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  1. #31
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    Quote Originally Posted by daBronzeBomma View Post
    And that's a major reason right there why the expected creative (print) wave didn't and still hasn't materialized with the movie's success: Wonder Woman has long been a much bigger symbol than an actual consistent character. What she stands for (equality, women's rights, girl power, etc) far outweighs any consistent characterization of her.

    She's kinda like Mickey Mouse (who represents nostalgia for childhood), and Harley Quinn is like Donald Duck: one is the bigger symbol and more noble, sure, but lacks the pliable characteristics that makes the other (who is crazier) the bigger go-to for more storytelling. See theDucktales reboot, for example.

    Bottom line: I think too many artists are wary of a POTENTIAL backlash if they try anything with Diana, but they have no such fear with Harley Quinn. So they don't try anything, good or bad, with Diana.

    And when they do try, all they usually get is criticism anyway.

    If I was a professional writer/ penciller (I'm not) and had no preexisting attachment or bias toward either character (spoiler alert: I do and it's WW), then yeah,

    Harley would be the preferred assignment because I could do almost anything with her storywise and get a fair shake, whereas working on Diana would seem like too much of a minefield of what would and wouldn't offend her more divisive fanbase.

    And all of that is BEFORE you factor in the Batverse branding.

    No wonder Harley is winning lately.
    Girl power? They have made her weaker, so where is the respect for that?

    In the lat 8 years. They have changed her costume 3 times. They made her Zeus's bastard. Turned the amazons into rapists. The downgrade in her power also happened this decade. They made her a warrior with a thin temper that goes stabbing her peers if she gets angry. They made her superman's girlfriend. Then the other woman when he went to his real love lois, the villain of a popular videogame. The one that started a war and killed the world in flashpoint, etc. If anything this proves what fans say. The real problem is that DC keeps changing her, instead of following a clear vision. You can't have consistency the way they handle things with her. And without consistency, you can't expect her to have a comic book reading audience as solid as other characters with decades of solid mythos and origins.

    It's impressive all she has achieved with how mismanaged she is.

  2. #32
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    I do agree with the fact that while they MISMANAGE Wonder Woman greatly to the point she is more of an idea than an actual character, she is still held up to a higher standard than Harley Quinn, which may turn some writers off. They can't get away with "lolsorandom" with Diana, and while she had the "Wonder thong" in the 90's they would be crucified if they were to have her wear that now; yet with Harley they could have her wear something like the "Wonder thong" and people would eat it up.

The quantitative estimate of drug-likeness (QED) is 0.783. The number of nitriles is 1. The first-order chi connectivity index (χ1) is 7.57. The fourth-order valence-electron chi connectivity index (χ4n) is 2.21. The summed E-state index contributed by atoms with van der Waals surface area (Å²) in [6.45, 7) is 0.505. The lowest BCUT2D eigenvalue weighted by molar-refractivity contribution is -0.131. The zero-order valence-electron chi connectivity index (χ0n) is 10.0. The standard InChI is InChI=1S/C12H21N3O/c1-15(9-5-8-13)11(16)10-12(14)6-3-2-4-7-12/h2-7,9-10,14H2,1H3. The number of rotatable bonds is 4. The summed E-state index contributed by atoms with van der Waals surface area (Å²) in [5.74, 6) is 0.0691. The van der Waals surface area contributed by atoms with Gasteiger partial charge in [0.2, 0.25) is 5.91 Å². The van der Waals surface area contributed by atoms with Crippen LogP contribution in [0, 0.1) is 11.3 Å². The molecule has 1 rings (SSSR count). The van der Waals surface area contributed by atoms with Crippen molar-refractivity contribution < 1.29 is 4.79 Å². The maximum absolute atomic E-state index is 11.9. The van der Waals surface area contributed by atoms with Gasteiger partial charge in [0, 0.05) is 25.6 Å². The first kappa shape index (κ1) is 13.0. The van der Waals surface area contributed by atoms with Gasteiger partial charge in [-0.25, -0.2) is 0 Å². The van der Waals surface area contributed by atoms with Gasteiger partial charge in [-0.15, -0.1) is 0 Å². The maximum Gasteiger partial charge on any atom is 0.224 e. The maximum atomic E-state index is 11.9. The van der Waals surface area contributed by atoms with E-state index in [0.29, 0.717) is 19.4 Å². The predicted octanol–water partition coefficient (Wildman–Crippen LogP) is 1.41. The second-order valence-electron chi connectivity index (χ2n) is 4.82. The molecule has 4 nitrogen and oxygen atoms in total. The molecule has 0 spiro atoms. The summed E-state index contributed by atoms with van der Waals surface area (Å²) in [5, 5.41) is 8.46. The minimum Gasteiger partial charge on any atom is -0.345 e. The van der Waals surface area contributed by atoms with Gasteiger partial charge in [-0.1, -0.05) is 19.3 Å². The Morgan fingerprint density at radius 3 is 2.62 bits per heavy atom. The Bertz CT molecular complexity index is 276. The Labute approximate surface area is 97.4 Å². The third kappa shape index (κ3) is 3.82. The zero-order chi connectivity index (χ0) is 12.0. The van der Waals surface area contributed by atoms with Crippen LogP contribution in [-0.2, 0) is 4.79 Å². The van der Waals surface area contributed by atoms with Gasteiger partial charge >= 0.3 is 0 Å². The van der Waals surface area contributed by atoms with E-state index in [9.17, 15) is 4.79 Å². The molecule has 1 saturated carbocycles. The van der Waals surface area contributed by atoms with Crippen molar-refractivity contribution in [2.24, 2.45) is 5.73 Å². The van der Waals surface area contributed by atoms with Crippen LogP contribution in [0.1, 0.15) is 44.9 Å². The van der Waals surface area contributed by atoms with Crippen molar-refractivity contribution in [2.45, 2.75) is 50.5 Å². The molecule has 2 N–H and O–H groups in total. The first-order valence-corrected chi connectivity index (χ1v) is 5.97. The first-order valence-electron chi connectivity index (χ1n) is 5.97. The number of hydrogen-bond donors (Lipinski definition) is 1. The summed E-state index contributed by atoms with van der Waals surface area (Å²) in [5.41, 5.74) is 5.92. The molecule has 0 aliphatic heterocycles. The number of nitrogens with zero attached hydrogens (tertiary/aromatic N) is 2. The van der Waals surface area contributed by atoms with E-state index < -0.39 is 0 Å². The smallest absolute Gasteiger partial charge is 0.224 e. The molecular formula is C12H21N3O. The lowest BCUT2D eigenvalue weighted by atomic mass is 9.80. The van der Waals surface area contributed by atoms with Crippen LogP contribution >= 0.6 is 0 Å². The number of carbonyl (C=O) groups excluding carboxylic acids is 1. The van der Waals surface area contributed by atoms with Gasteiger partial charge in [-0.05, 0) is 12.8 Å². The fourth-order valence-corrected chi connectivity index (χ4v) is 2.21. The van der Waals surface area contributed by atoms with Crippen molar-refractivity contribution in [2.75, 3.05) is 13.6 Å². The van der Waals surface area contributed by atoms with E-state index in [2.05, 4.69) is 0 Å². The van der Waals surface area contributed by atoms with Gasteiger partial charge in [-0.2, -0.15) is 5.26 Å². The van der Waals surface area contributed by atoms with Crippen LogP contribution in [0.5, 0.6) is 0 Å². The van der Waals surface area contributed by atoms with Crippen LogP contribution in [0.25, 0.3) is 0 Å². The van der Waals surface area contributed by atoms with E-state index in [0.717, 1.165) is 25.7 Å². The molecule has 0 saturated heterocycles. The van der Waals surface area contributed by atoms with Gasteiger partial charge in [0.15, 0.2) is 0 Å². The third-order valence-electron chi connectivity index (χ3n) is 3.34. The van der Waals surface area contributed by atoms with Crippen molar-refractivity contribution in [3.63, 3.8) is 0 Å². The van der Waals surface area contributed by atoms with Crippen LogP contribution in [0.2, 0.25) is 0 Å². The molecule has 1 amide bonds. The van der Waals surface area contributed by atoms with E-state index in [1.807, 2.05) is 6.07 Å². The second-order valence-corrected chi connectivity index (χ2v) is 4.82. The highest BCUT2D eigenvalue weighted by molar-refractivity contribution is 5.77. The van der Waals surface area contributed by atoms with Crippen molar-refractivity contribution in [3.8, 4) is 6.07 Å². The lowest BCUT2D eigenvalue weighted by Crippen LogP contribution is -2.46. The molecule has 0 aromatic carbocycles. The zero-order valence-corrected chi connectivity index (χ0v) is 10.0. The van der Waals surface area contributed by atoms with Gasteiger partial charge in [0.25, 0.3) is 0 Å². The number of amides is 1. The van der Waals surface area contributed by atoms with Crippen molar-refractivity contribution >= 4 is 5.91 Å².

3. #33
    Legendary Member daBronzeBomma's Avatar
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    Welp, Harley Quinn may be getting her own trilogy of solo movies starring Margot Robbie.

    I mean, I personally think that SUICIDE SQUAD was a considerably worse film than JUSTICE LEAGUE from start to finish, but DCE disagrees obviously.

    Has there been any talk of a WW trilogy by Jenkins yet? Weird that Harley may get a planned trilogy of solo flicks while Diana gets the one step at a time treatment.

  4. #34
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    Quote Originally Posted by daBronzeBomma View Post
    Welp, Harley Quinn may be getting her own trilogy of solo movies starring Margot Robbie.

    I mean, I personally think that SUICIDE SQUAD was a considerably worse film than JUSTICE LEAGUE from start to finish, but DCE disagrees obviously.

    Has there been any talk of a WW trilogy by Jenkins yet? Weird that Harley may get a planned trilogy of solo flicks while Diana gets the one step at a time treatment.
    Let's see if any of those Harley movies see the light of day first.

  5. #35
    Legendary Member daBronzeBomma's Avatar
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    Actually, nvm about this.

    Quick re-read shows that the planned trilogy (at this stage) would be:

    Movie 1. BIRDS OF PREY

    Movie 2. GOTHAM CITY SIRENS

    Movie 3. BIRDS OF PREY VS. GOTHAM CITY SIRENS

    So, basically, lumping almost all of the female "badass normals" and the female low-level metahumans into one catch-all project, with Harley Quinn at the center of it all.

    This certainly doesn't look like the potential juggernaut I thought it could be.

    But then again, I never would have predicted VENOM being so successful in both domestic and international markets, so who knows?

    Maybe this trilogy WILL outgross WW's films when all is said and done ...

  6. #36